In the paragraphs that follow, we will focus on architecting a resilient and scalable content model for a lookbook. In the fashion industry, a lookbook is a collection of professional photos conveying an artistic vision of a brand. Its primary purpose is to inspire viewers to embrace a certain style rather than directly promote the product.
The creative nature of lookbooks make them hard to implement in a traditional CMS, which organizes content in hierarchical trees and therefore requires all entry fields to be defined upfront and contained within a page-centric form. By contrast, Contentful embraces the flat content structure, which means that related pieces of content are linked together in a parent-child relationship.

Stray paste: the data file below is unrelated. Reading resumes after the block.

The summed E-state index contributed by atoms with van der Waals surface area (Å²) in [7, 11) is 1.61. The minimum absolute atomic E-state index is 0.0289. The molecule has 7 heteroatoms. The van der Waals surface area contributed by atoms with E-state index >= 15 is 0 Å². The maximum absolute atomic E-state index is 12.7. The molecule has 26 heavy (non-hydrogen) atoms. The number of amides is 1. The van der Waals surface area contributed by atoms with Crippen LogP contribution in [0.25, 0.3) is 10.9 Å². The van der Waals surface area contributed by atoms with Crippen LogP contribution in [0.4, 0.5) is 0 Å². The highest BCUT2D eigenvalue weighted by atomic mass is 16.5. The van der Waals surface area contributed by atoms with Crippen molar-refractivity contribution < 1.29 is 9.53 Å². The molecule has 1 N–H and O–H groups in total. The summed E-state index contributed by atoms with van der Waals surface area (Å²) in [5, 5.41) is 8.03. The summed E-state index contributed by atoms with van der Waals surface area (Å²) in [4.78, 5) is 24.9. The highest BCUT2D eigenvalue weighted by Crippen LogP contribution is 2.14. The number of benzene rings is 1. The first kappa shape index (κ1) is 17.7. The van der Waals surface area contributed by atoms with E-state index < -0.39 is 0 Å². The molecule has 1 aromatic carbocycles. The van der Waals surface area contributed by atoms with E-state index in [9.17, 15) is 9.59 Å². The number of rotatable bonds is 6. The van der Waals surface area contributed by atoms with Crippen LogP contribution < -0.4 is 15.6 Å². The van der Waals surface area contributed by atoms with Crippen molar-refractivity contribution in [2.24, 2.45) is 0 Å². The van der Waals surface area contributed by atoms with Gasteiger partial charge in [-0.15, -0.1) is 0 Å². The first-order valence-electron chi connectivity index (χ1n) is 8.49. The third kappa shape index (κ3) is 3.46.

This modular approach comes in handy when a single chunk of information has to be reused on several pages, information needs to be arranged in layers, or a parent entry contains a random number of child entries, which is often the case with lookbooks. As long as the original content type includes a field for entries, editors are free to add an appropriate type and number of entries whenever they need them.
We begin defining a lookbook content model by adding a top level content type that we shall name container. The container content type includes very little information — it only has the essential lookbook metadata (e.g. a title, URL, perhaps a cover photo). It’s true purpose, however, is to serve as a holding container for individual lookbook sections, which will be linked to an entry in a form of child entries. Here is how a container structure looks like in practice: